A few years ago, I never thought I would be writing about the various merits
(or otherwise) of the images produced by mobile phones. I am old enough to
remember the first mobile phones, which came in a medium-sized suitcase and
one had to be a body builder to be strong enough to carry it! And it
certainly did not take photos.
The mobile phone revolution began in earnest when the BlackBerry came on the
market, but it was very quickly superseded by a plethora of phones from
Nokia and the Apple iPhone ranges. Today you must have an iPhone 5 or a
Samsung Galaxy S4 to be in the fashion conscious hunt.
Now, even though the Apple and the Samsung have many features in common with
their operating systems, which allows them to be thought of as mini
computers (which indeed they are) where you can download applications (now
called ‘apps’) and play games and even find your way with GPS coordinates
beamed down from above, through the phone. You can even use some phones as a
speedometer, with the satellite measuring your time versus distance.
However, how good are they as far as their photographic abilities are
concerned? Have they now supplanted the compact camera, just as digital
photography overtook film?
To be able to compare the different smartphones is really beyond the ambit
of this column; however, some well reasoned comparisons have been done
elsewhere, and I have leaned heavily on the work that has been done
throughout the world.
For recording images, Samsung and Apple have taken different approaches to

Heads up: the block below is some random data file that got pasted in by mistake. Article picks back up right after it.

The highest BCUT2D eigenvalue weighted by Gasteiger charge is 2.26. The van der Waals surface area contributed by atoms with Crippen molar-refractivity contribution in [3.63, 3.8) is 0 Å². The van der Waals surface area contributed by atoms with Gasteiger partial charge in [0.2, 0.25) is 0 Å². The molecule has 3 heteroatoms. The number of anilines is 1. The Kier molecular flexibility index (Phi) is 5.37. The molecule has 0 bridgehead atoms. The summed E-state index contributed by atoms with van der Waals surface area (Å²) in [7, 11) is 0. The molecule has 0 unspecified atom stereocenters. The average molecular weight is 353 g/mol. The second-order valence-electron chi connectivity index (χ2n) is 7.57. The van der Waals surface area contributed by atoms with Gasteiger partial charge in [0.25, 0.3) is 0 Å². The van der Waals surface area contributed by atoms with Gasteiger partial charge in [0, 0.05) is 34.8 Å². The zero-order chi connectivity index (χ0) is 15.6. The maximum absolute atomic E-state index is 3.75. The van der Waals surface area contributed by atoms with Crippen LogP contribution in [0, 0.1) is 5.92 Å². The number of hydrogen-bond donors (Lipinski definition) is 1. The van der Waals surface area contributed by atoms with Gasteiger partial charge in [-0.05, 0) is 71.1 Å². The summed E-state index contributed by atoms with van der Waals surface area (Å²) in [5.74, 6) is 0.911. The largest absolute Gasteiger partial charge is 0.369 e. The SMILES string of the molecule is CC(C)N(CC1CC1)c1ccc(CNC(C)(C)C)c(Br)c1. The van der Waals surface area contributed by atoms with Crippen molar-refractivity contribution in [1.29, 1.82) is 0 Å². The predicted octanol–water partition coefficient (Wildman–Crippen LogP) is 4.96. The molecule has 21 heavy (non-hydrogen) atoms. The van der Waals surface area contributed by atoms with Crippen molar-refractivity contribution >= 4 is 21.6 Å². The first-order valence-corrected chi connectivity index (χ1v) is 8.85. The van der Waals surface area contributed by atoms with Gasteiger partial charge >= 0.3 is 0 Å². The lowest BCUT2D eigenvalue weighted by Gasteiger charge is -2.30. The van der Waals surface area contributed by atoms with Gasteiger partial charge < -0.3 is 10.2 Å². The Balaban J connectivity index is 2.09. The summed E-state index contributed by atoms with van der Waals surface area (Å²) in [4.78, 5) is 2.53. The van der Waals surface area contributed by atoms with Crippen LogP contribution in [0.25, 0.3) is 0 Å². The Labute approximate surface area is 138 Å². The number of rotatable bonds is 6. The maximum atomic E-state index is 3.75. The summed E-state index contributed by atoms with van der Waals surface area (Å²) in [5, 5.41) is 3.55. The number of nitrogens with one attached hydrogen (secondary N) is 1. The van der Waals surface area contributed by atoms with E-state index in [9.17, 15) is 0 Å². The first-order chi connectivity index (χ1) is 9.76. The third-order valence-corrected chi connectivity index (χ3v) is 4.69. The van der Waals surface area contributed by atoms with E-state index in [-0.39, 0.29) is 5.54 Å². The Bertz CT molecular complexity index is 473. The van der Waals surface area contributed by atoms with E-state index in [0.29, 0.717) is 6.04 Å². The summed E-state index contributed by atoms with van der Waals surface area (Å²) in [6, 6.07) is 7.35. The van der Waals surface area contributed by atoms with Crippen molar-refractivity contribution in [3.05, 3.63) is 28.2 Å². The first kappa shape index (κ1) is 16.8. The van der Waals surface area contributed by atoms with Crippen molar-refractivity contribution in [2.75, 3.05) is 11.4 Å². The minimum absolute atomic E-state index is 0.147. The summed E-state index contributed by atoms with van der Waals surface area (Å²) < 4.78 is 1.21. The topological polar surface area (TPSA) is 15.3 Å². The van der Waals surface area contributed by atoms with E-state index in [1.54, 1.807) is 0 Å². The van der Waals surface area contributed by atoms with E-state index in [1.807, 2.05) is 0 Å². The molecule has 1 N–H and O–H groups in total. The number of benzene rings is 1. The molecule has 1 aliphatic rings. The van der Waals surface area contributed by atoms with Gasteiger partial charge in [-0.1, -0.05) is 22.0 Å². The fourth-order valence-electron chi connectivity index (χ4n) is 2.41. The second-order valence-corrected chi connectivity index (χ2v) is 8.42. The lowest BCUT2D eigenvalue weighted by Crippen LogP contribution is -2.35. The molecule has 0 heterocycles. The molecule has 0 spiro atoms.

the set-up in “native” (no camera apps) form. Samsung provides the controls
found on a compact camera, including ISO speed, white balance, metering,
face detection selection and image stabilization. Apple assumes that a
camera phone is strictly point and shoot, and user controls, apart from the
choice of HDR, are pointless.
A comparison test of the Samsung and iPhone and the HTC One S, was carried
out in Australia.
The specifications say much, with the Samsung having a 13 megapixel sensor
and an f2.2 lens of 31 millimeter equivalent focal length. The iPhone has
eight megapixels and an f2.4, 33 millimeter lens. The HTC has eight
megapixels and a 28 millimeter f2 lens. The Samsung has the largest,
highest-resolution screen and the iPhone the smallest, but nevertheless
brilliant, retina display. The iPhone is nicer in the hand.
The testers felt that the HTC was outclassed by the two more expensive
phones. The Samsung showed an acceptable evidence of noise reduction when
viewed at full image size. The eight megapixel iPhone shows slightly less
noise degradation than the 13 megapixel Samsung. Both auto-selected very low
ISO speeds in the test - 50 and 80. The iPhone produced the most pleasing
colors, particularly skin tones, but even moderate highlights were blown
The Samsung and Apple camera phones performed well and are always with you,
but are they better than a good point and shoot?
A direct comparison was made with the very small Canon N. This is a 12
megapixel camera with a stabilized 28-224 mm lens and is clearly intended to
go head to head with smartphone cameras. Its square face area is slightly
less than a credit card but it is quite thick at 29 mm and surprisingly
heavy. The swiveling LCD adds to the thickness. Like the smartphones, the
Canon N is largely touch-screen operated, including focus and fire by touch.
There is also a shutter ‘’button’’, an outer ring around the lens, which is
concentric with the zoom control ring and must be pushed down - not easy to
navigate. The camera can be used upside down with the shutter release pushed
from either top or bottom.
The testers agreed at the N surpasses phone cameras on all counts except one
- the always-with-you feature. The image quality is better than the phone
cameras, owing to the larger sensor and true optical zoom lens. At ISO200,
noise reduction effects (smudging) are noticeable but resolution and
sharpness are reasonable. Movie quality is good. The Canon N is a
beautifully made camera that takes decent pictures. But of course, you can’t
receive phone calls on it.